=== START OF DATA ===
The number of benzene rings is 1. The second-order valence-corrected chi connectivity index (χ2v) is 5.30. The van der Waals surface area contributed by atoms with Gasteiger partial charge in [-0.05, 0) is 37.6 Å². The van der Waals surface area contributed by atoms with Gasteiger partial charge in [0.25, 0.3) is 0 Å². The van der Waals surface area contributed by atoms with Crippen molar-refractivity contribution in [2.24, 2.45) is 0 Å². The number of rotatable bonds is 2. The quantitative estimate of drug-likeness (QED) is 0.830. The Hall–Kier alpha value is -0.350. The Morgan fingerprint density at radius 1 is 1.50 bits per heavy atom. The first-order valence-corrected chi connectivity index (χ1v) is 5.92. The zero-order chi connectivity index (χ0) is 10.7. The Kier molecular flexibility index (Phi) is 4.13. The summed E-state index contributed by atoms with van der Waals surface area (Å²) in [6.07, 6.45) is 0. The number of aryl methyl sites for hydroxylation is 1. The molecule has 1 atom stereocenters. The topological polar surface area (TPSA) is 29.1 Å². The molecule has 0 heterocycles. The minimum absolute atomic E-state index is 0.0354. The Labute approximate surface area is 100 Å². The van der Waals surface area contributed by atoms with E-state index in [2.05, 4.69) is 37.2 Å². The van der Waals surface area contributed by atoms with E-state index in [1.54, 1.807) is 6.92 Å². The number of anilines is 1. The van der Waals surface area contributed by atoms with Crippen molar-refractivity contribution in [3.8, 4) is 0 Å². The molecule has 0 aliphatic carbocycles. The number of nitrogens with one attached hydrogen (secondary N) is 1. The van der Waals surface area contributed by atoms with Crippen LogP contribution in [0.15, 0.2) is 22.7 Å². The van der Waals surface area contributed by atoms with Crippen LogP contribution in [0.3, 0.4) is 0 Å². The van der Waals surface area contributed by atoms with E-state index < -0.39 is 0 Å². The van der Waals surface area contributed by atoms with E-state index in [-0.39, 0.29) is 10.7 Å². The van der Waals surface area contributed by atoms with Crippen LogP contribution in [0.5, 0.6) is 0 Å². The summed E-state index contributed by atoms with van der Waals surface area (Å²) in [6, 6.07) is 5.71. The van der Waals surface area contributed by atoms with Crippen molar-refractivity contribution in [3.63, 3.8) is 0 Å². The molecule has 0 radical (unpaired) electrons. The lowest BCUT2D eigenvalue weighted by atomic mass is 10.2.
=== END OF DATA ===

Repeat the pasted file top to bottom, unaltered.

The number of benzene rings is 1. The second-order valence-corrected chi connectivity index (χ2v) is 5.30. The van der Waals surface area contributed by atoms with Gasteiger partial charge in [-0.05, 0) is 37.6 Å². The van der Waals surface area contributed by atoms with Gasteiger partial charge in [0.25, 0.3) is 0 Å². The van der Waals surface area contributed by atoms with Crippen molar-refractivity contribution in [2.24, 2.45) is 0 Å². The number of rotatable bonds is 2. The quantitative estimate of drug-likeness (QED) is 0.830. The Hall–Kier alpha value is -0.350. The Morgan fingerprint density at radius 1 is 1.50 bits per heavy atom. The first-order valence-corrected chi connectivity index (χ1v) is 5.92. The zero-order chi connectivity index (χ0) is 10.7. The Kier molecular flexibility index (Phi) is 4.13. The summed E-state index contributed by atoms with van der Waals surface area (Å²) in [6.07, 6.45) is 0. The number of aryl methyl sites for hydroxylation is 1. The molecule has 1 atom stereocenters. The topological polar surface area (TPSA) is 29.1 Å². The molecule has 0 heterocycles. The minimum absolute atomic E-state index is 0.0354. The Labute approximate surface area is 100 Å². The van der Waals surface area contributed by atoms with E-state index in [2.05, 4.69) is 37.2 Å². The van der Waals surface area contributed by atoms with E-state index in [1.54, 1.807) is 6.92 Å². The number of anilines is 1. The van der Waals surface area contributed by atoms with Crippen molar-refractivity contribution in [3.8, 4) is 0 Å². The molecule has 0 aliphatic carbocycles. The number of nitrogens with one attached hydrogen (secondary N) is 1. The van der Waals surface area contributed by atoms with Crippen LogP contribution in [0.15, 0.2) is 22.7 Å². The van der Waals surface area contributed by atoms with Crippen LogP contribution in [0.3, 0.4) is 0 Å². The van der Waals surface area contributed by atoms with E-state index < -0.39 is 0 Å². The van der Waals surface area contributed by atoms with E-state index in [-0.39, 0.29) is 10.7 Å². The van der Waals surface area contributed by atoms with Crippen LogP contribution in [0.5, 0.6) is 0 Å². The summed E-state index contributed by atoms with van der Waals surface area (Å²) in [6, 6.07) is 5.71. The van der Waals surface area contributed by atoms with Crippen molar-refractivity contribution in [3.63, 3.8) is 0 Å². The molecule has 0 radical (unpaired) electrons. The lowest BCUT2D eigenvalue weighted by atomic mass is 10.2.